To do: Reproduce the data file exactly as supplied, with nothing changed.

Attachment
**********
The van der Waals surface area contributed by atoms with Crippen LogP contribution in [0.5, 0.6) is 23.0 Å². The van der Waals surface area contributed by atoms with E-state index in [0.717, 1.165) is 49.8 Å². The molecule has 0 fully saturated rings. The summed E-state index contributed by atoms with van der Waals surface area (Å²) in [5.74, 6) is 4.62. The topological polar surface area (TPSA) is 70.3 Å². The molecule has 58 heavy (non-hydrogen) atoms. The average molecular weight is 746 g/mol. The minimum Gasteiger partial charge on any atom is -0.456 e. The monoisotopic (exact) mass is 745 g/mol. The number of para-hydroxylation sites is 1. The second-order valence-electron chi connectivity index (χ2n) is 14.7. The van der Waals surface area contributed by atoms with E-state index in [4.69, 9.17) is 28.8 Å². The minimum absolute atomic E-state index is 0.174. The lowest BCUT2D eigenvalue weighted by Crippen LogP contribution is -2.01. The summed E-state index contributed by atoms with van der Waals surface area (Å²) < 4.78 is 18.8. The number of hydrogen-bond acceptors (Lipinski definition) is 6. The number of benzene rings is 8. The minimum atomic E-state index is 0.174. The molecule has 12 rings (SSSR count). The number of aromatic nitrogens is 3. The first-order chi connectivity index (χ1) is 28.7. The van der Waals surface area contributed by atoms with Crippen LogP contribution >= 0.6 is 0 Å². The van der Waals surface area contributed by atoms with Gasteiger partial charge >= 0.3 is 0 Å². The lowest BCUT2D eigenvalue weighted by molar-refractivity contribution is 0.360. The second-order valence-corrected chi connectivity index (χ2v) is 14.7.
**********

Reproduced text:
The van der Waals surface area contributed by atoms with Crippen LogP contribution in [0.5, 0.6) is 23.0 Å². The van der Waals surface area contributed by atoms with E-state index in [0.717, 1.165) is 49.8 Å². The molecule has 0 fully saturated rings. The summed E-state index contributed by atoms with van der Waals surface area (Å²) in [5.74, 6) is 4.62. The topological polar surface area (TPSA) is 70.3 Å². The molecule has 58 heavy (non-hydrogen) atoms. The average molecular weight is 746 g/mol. The minimum Gasteiger partial charge on any atom is -0.456 e. The monoisotopic (exact) mass is 745 g/mol. The number of para-hydroxylation sites is 1. The second-order valence-electron chi connectivity index (χ2n) is 14.7. The van der Waals surface area contributed by atoms with E-state index in [4.69, 9.17) is 28.8 Å². The minimum absolute atomic E-state index is 0.174. The lowest BCUT2D eigenvalue weighted by Crippen LogP contribution is -2.01. The summed E-state index contributed by atoms with van der Waals surface area (Å²) < 4.78 is 18.8. The number of hydrogen-bond acceptors (Lipinski definition) is 6. The number of benzene rings is 8. The minimum atomic E-state index is 0.174. The molecule has 12 rings (SSSR count). The number of aromatic nitrogens is 3. The first-order chi connectivity index (χ1) is 28.7. The van der Waals surface area contributed by atoms with Crippen LogP contribution >= 0.6 is 0 Å². The van der Waals surface area contributed by atoms with Gasteiger partial charge >= 0.3 is 0 Å². The lowest BCUT2D eigenvalue weighted by molar-refractivity contribution is 0.360. The second-order valence-corrected chi connectivity index (χ2v) is 14.7.